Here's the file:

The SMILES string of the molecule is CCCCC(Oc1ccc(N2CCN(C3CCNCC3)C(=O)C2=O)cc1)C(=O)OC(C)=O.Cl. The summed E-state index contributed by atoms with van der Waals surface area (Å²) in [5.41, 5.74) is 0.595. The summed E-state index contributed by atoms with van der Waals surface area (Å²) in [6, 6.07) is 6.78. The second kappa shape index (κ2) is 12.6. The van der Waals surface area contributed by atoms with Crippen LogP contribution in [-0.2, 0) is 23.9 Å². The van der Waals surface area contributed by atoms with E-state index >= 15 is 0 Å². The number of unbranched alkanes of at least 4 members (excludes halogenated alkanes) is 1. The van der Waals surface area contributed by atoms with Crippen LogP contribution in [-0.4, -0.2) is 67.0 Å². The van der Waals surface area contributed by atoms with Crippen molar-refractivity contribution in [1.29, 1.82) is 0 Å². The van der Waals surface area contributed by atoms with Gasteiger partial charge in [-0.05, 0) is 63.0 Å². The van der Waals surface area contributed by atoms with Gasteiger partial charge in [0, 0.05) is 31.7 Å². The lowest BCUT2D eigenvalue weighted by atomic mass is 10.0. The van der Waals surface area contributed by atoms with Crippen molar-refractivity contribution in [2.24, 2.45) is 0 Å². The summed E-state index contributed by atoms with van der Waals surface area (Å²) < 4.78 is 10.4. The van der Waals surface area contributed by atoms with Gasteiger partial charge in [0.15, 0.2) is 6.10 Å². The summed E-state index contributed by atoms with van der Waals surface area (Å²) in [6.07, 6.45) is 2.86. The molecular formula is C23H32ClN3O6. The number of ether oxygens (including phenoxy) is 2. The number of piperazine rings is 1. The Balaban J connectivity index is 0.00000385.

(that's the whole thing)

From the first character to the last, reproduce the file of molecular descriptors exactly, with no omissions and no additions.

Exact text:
The SMILES string of the molecule is CCCCC(Oc1ccc(N2CCN(C3CCNCC3)C(=O)C2=O)cc1)C(=O)OC(C)=O.Cl. The summed E-state index contributed by atoms with van der Waals surface area (Å²) in [5.41, 5.74) is 0.595. The summed E-state index contributed by atoms with van der Waals surface area (Å²) in [6, 6.07) is 6.78. The second kappa shape index (κ2) is 12.6. The van der Waals surface area contributed by atoms with Crippen LogP contribution in [-0.2, 0) is 23.9 Å². The van der Waals surface area contributed by atoms with E-state index >= 15 is 0 Å². The number of unbranched alkanes of at least 4 members (excludes halogenated alkanes) is 1. The van der Waals surface area contributed by atoms with Crippen LogP contribution in [-0.4, -0.2) is 67.0 Å². The van der Waals surface area contributed by atoms with Crippen molar-refractivity contribution in [1.29, 1.82) is 0 Å². The van der Waals surface area contributed by atoms with Gasteiger partial charge in [-0.05, 0) is 63.0 Å². The van der Waals surface area contributed by atoms with Gasteiger partial charge in [0, 0.05) is 31.7 Å². The lowest BCUT2D eigenvalue weighted by atomic mass is 10.0. The van der Waals surface area contributed by atoms with Crippen molar-refractivity contribution in [2.24, 2.45) is 0 Å². The summed E-state index contributed by atoms with van der Waals surface area (Å²) < 4.78 is 10.4. The van der Waals surface area contributed by atoms with Gasteiger partial charge in [0.15, 0.2) is 6.10 Å². The summed E-state index contributed by atoms with van der Waals surface area (Å²) in [6.07, 6.45) is 2.86. The molecular formula is C23H32ClN3O6. The number of ether oxygens (including phenoxy) is 2. The number of piperazine rings is 1. The Balaban J connectivity index is 0.00000385.